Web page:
Alchemy: Early chemistry concerned with the search for the philosopher's stone, a substance believed to turn base metals into gold. Also the quest for eternal life, by the use of alchemical and human transmutation. The art of alchemy can be traced back to 100-150 B.C. in China, before the practice of rejuvination and eternal life appeared in the west. The great Wei Po-Yang (100-50 A.D.), is said to have discovered 'true gold medicine.' (See; Transubstantiation. See; ''The History of Magic and the Occult,'' Seligmann, Gramercy, 1997. pg. 95. See also; ''The Steinerbooks Dictionary of the Psychic, Mystic, and Occult,'' Rudolf Steiner, 1973. pg. 15.)

Allegory: Writings, characterized by themes or parts with intentional multiple analogies. They relate characters and events in a manner to represent more than one thing or meaning. Origen stated that scripture can have literal, moral, and spiritual meanings. (See also; Exegesis.)

Allogenes: Means "alien" or of another race. The existence of spiritual force in the material realm is "alien" to it. This includes both aeons, such as the Logos, as well as the Gnostic him/her self. According to Dr. Gilles, Allogenes, is also a reference to Seth, the third son of Adam and Eve. In Jewish gnosis Seth is viewed as the Saviour." ( Emeritus Professor Gilles Quispel who discovered the Gospel of Thomas.) ''Allogenes'' is a 'Sethian' tractate, and is contained in Codex XI. 3, of the Nag Hammadi Lib.

Anastasis: Means resurrection. Another term related to, or used like apokatastasis, and in some cases may be used as synonymous with the process or Gnostic salvation. (See Apokatastasis. See also; Origen.)

Androgyny: A state of a being with both, like Yin and Yang in the Tai Chi, or having no sexual characteristics. (See; Barbelo, Pronoia, Protophanes.)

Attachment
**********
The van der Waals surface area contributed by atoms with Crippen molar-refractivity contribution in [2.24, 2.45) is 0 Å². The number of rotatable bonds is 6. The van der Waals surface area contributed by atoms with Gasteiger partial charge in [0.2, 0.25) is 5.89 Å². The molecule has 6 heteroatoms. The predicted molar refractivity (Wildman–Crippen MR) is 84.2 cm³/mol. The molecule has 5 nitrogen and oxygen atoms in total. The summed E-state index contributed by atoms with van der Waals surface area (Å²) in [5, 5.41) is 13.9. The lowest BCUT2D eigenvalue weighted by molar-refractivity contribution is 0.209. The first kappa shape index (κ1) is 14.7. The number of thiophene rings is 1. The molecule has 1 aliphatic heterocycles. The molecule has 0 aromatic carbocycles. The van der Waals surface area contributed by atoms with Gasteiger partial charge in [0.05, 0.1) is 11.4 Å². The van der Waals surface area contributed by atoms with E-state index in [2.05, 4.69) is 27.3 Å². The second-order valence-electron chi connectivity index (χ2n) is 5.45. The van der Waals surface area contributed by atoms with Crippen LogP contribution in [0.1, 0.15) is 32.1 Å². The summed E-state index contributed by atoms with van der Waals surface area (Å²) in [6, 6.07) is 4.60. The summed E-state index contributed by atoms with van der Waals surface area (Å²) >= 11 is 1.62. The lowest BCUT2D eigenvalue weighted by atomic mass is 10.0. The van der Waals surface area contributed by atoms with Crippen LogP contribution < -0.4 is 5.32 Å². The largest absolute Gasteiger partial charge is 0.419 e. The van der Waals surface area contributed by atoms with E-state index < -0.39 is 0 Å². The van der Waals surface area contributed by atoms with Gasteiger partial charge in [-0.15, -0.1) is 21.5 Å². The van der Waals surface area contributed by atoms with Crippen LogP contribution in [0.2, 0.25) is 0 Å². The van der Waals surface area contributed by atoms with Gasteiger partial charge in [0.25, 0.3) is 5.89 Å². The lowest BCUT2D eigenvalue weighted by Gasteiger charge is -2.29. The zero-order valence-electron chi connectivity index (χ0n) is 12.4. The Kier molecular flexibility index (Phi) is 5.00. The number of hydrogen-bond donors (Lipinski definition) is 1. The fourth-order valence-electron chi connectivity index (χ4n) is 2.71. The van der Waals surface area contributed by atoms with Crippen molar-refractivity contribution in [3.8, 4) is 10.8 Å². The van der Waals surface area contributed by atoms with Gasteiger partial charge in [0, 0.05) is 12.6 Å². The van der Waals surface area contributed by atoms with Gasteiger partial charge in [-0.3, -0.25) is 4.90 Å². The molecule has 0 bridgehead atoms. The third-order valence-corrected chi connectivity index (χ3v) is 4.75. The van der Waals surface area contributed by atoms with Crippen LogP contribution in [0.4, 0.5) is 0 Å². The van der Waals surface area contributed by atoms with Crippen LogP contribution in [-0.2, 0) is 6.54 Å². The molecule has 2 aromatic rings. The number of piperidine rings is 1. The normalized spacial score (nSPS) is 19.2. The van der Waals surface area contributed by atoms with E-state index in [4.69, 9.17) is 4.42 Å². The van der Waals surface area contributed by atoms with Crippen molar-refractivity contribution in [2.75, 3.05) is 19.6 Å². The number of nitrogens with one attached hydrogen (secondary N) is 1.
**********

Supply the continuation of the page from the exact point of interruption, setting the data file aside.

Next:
Angel: (angelos) A messenger from a divine source, or God. (See; ''The Five Gospels,'' by Funk, Hoover, Harpper-Collins, 1993, p. 544. ''Heavenly Messenger.'')

Anthropos: "Man". This is the cosmic human as well as the philosophical form of the regular human.

Antinomianism: While this word literally refers to the belief that legal precepts are no longer applicable to a "saved" individual, it has come to be used in regards to any libertine doctrines in common parlance. It is in reference to heresy. Thus, the Christian groups that are experiential rather than ascetic have been referred to as 'antinomian.' There is reason to doubt that the "any thing goes" ideas that have been ascribed to Gnostics like Carpocrates, and in places like Corinth, or the practices of secular offshoots of Ophites and others are accurate. Gnostics did not agree among themselves. (See; Book Three, ''Stromata, On Marriage.'')

Antitactae: (Antitactes) May refer to a sect, or independent or ascetic (licentious, antinomian) Gnostics, rather than the followers of any single master, to whom they can be traced.

Apelles: A Gnostic follower of Marcion who later disagreed with Marcionite philosophies, especially concerning docetics and dualism. His work "Hexaëmeron" was an attempt to refute Moses.

Apocalypse: A writing which relates a revelation, usually associated with doom. (See; ''The Apocalypse of Paul,'' NHL.)

Apocrypha: Means 'hidden things' in Greek. Usually in reference to non canonized texts or scriptures, like the "Gospel of Thomas."

Apochryphon: "Secret Book". The notion of secrecy was important for a wide variety of early Christians for many reasons. Thus the development of the "secret writings" amongst the Gnostics. (See; "Apochryphon of James" and Apochryphon of John" Nag Hammadi Lib. NHL.)

Apokatastasis: Meaning salvation and restoration through the reception of the Holy Spirit, Jesus. The term is used by Heracleon in reference to "fruit of eternal life or because it (Gnosis), is itself eternal life." It was used by Origen differently, as if he meant the term to connote a communal Anastasis. ''Origen teaches the "apokatastasis", the final restoration of all intelligent creatures to friendship with God.'' (New Advent. See also; Anastasis.)

Apolutrosis: "Redemption" as seen as being helped by the rite of initiation which helps to impart gnosis. This word refers to both the rite and what is received from it. (See; Metenoia, Etennoia, Enlightenment.)

Aponoia: "Unreason" like the misuse of thought. This is different than simply not having thought, as the inability to "put things together" can be worse than not even knowing they do in fact fit.